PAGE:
That would take a “working group” to study Mead’s career and uncover his ties to the eugenics movement in Vermont—over the summer, when no one was around. Sure enough, they discovered evidence that had “fallen between the cracks.”

It all began with Mead’s Farewell Address, delivered in 1912, at the end of his term as governor.

In his speech, Mead suggested policies for the legislature to consider in the future, including certain restrictions on marriage licenses and a commission to study the use of a new operation called a vasectomy, which was a safer and more humane process of sterilization.

Those parting words, we’re to believe, were an urgent “call to action” resulting:

in a movement, legislation, public policy, and the founding of a Vermont state institution that sterilized people—based on their race, sex, ethnicity, economic status, and their perceived physical conditions and cognitive disabilities.

Douglas says “their implication of a racist motive is really offensive to the descendants and to me.”  Mead interrupted his college studies “to join the Union Army, to fight slavery.” And, there’s no known evidence to support Middlebury’s suggestion that Mead’s motives were racist, says Douglas. He asked the school to show him the evidence, and “of course they haven’t,” he says.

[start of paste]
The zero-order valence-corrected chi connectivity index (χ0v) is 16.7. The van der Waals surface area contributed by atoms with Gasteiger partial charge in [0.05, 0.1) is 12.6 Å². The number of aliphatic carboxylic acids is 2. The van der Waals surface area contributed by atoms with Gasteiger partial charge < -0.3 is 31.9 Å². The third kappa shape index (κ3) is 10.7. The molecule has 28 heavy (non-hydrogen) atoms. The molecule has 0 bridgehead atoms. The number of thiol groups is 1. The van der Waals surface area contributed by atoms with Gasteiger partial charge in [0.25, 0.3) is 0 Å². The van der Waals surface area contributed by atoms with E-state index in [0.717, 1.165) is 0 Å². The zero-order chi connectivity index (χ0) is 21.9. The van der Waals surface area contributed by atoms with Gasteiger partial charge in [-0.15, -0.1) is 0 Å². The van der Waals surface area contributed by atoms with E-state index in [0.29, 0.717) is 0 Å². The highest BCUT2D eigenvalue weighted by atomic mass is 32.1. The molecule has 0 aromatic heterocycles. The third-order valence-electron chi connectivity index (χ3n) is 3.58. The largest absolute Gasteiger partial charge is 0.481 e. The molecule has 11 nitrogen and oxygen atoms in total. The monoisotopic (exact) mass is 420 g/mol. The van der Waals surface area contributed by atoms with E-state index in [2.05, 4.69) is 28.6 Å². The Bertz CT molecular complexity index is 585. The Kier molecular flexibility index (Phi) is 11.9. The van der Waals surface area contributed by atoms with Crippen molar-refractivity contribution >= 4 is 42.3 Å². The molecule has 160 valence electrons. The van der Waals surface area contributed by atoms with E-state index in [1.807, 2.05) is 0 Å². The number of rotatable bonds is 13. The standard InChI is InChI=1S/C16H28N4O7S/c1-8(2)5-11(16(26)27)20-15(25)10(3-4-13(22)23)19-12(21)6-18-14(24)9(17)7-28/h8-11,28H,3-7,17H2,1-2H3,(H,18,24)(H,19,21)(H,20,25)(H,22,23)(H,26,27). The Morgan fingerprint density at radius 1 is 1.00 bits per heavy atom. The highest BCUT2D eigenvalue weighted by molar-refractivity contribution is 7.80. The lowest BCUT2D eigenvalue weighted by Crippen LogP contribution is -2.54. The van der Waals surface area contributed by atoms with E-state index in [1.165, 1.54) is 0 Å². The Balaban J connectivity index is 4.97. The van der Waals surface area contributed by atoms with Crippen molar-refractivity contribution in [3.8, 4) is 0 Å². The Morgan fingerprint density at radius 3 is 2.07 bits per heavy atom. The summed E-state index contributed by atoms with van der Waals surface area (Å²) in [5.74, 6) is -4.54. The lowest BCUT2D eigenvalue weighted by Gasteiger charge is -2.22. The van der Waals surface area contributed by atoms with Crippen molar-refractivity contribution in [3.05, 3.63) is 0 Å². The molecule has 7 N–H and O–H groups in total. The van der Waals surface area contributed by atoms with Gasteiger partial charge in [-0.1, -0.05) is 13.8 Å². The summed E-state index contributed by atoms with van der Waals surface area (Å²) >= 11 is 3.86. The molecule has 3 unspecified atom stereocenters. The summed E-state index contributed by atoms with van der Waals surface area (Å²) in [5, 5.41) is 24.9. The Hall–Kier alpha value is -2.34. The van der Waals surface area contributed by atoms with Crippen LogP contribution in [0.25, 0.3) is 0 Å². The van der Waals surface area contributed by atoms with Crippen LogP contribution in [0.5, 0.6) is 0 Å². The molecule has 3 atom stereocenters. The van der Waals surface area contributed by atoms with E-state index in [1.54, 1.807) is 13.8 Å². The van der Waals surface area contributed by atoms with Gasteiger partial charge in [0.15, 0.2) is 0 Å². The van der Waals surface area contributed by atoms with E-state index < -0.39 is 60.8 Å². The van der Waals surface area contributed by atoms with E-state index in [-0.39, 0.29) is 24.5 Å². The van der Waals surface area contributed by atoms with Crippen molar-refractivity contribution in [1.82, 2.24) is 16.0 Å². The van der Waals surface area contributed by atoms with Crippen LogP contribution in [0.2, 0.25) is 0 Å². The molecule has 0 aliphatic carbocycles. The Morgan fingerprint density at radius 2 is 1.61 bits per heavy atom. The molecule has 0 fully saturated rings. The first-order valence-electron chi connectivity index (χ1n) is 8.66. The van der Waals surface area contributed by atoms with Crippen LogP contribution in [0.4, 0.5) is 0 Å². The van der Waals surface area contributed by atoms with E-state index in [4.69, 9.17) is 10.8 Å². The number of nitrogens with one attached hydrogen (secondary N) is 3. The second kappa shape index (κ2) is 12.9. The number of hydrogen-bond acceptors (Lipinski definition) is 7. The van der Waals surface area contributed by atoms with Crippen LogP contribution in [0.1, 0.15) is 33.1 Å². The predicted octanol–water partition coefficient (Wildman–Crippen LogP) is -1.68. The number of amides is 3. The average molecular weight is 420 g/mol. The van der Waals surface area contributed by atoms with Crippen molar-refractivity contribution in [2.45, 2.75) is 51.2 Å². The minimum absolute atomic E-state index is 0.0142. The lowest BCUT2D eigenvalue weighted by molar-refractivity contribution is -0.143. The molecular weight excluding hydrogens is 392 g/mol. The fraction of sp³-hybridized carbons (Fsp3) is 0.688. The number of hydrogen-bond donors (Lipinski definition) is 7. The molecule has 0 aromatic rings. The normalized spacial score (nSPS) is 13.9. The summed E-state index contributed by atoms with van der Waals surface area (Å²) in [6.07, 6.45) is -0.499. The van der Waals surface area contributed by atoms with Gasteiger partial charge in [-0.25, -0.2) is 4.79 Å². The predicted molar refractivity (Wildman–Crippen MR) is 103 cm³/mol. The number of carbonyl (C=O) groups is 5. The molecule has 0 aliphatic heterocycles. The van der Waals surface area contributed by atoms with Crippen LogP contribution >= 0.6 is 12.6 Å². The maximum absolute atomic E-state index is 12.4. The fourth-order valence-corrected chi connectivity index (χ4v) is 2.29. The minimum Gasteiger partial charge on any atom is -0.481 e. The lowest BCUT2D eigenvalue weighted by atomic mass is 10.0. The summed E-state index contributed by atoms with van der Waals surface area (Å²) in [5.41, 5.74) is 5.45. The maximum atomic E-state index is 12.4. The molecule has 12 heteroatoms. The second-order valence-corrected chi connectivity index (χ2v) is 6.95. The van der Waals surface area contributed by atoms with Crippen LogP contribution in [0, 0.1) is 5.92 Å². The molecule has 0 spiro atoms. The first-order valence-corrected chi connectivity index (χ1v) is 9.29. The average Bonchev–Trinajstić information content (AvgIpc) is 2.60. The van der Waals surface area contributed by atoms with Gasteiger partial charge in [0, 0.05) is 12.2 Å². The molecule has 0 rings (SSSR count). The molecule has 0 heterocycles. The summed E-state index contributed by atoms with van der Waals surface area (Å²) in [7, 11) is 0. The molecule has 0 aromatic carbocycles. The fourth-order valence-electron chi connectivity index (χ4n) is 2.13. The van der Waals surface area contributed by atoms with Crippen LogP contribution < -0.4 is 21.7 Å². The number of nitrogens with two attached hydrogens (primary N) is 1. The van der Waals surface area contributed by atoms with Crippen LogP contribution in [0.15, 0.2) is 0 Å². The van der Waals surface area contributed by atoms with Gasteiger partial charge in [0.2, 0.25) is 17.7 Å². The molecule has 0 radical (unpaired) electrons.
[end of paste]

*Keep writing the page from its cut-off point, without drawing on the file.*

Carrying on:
Meanwhile, the legislation Mead recommended in 1912 was never enacted, because the next governor vetoed it. It was not until 1931—nearly twenty years after Mead’s address and ten years after his death— that “An Act for Human Betterment by Voluntary Sterilization” was passed into law.

They Never Have to Prove It 

It’s hard to understand the “careful and deliberative process” that led the school to remove Mead’s family name from the chapel. How, exactly, did Mead’s recommendation lead “directly” to eugenics policies implemented 19 years later?

Douglas tried to find out. But when he asked to see the task force report, Middlebury’s lawyer told him it was confidential under the school’s records retention policy. And it would remain so for 75 years.

“So how about if you show me the minutes of the trustees’ meeting when they made this decision?” Douglas asked. “Oh, that’s confidential for 75 years, too.”

If the task force report and trustees’ minutes make such a clear case for defenestrating John Abner Mead, why not publish them?

Middlebury’s Free Speech Problem

Middlebury’s decision to erase the Mead legacy is part of a bigger struggle over freedom of expression on the Middlebury campus.

In 2017, the school made national news when students shouted down invited speaker and conservative author Charles Murray.